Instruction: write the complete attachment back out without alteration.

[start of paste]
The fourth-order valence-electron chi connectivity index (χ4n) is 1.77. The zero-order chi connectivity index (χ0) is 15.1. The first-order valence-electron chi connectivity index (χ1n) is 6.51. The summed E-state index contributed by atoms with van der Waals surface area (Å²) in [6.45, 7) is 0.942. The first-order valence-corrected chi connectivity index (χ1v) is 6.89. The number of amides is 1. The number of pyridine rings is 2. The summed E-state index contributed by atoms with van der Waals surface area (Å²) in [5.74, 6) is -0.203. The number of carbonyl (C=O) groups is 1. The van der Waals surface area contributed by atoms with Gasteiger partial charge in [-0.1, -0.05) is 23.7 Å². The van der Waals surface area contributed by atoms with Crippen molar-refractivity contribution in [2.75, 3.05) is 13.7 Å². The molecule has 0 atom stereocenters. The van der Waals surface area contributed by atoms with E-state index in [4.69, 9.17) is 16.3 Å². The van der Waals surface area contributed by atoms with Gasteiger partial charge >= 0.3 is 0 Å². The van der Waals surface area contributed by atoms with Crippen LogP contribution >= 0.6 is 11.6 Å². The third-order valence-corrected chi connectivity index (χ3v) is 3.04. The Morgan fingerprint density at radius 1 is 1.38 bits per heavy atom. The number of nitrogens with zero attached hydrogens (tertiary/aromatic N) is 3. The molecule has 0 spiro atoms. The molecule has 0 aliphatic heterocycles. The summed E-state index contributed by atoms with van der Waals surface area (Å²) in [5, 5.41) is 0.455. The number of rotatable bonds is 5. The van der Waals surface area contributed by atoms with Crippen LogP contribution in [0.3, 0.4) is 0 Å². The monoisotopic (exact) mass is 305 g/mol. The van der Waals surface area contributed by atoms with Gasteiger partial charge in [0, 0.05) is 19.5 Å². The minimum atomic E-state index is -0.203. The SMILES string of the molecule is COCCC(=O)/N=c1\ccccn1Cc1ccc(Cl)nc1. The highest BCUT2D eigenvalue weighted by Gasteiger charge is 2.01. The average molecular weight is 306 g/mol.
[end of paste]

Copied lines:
The fourth-order valence-electron chi connectivity index (χ4n) is 1.77. The zero-order chi connectivity index (χ0) is 15.1. The first-order valence-electron chi connectivity index (χ1n) is 6.51. The summed E-state index contributed by atoms with van der Waals surface area (Å²) in [6.45, 7) is 0.942. The first-order valence-corrected chi connectivity index (χ1v) is 6.89. The number of amides is 1. The number of pyridine rings is 2. The summed E-state index contributed by atoms with van der Waals surface area (Å²) in [5.74, 6) is -0.203. The number of carbonyl (C=O) groups is 1. The van der Waals surface area contributed by atoms with Gasteiger partial charge in [-0.1, -0.05) is 23.7 Å². The van der Waals surface area contributed by atoms with Crippen molar-refractivity contribution in [2.75, 3.05) is 13.7 Å². The molecule has 0 atom stereocenters. The van der Waals surface area contributed by atoms with E-state index in [4.69, 9.17) is 16.3 Å². The van der Waals surface area contributed by atoms with Gasteiger partial charge >= 0.3 is 0 Å². The van der Waals surface area contributed by atoms with Crippen LogP contribution >= 0.6 is 11.6 Å². The third-order valence-corrected chi connectivity index (χ3v) is 3.04. The Morgan fingerprint density at radius 1 is 1.38 bits per heavy atom. The number of nitrogens with zero attached hydrogens (tertiary/aromatic N) is 3. The molecule has 0 spiro atoms. The molecule has 0 aliphatic heterocycles. The summed E-state index contributed by atoms with van der Waals surface area (Å²) in [5, 5.41) is 0.455. The number of rotatable bonds is 5. The van der Waals surface area contributed by atoms with Crippen LogP contribution in [0.3, 0.4) is 0 Å². The monoisotopic (exact) mass is 305 g/mol. The van der Waals surface area contributed by atoms with Gasteiger partial charge in [0, 0.05) is 19.5 Å². The minimum atomic E-state index is -0.203. The SMILES string of the molecule is COCCC(=O)/N=c1\ccccn1Cc1ccc(Cl)nc1. The highest BCUT2D eigenvalue weighted by Gasteiger charge is 2.01. The average molecular weight is 306 g/mol.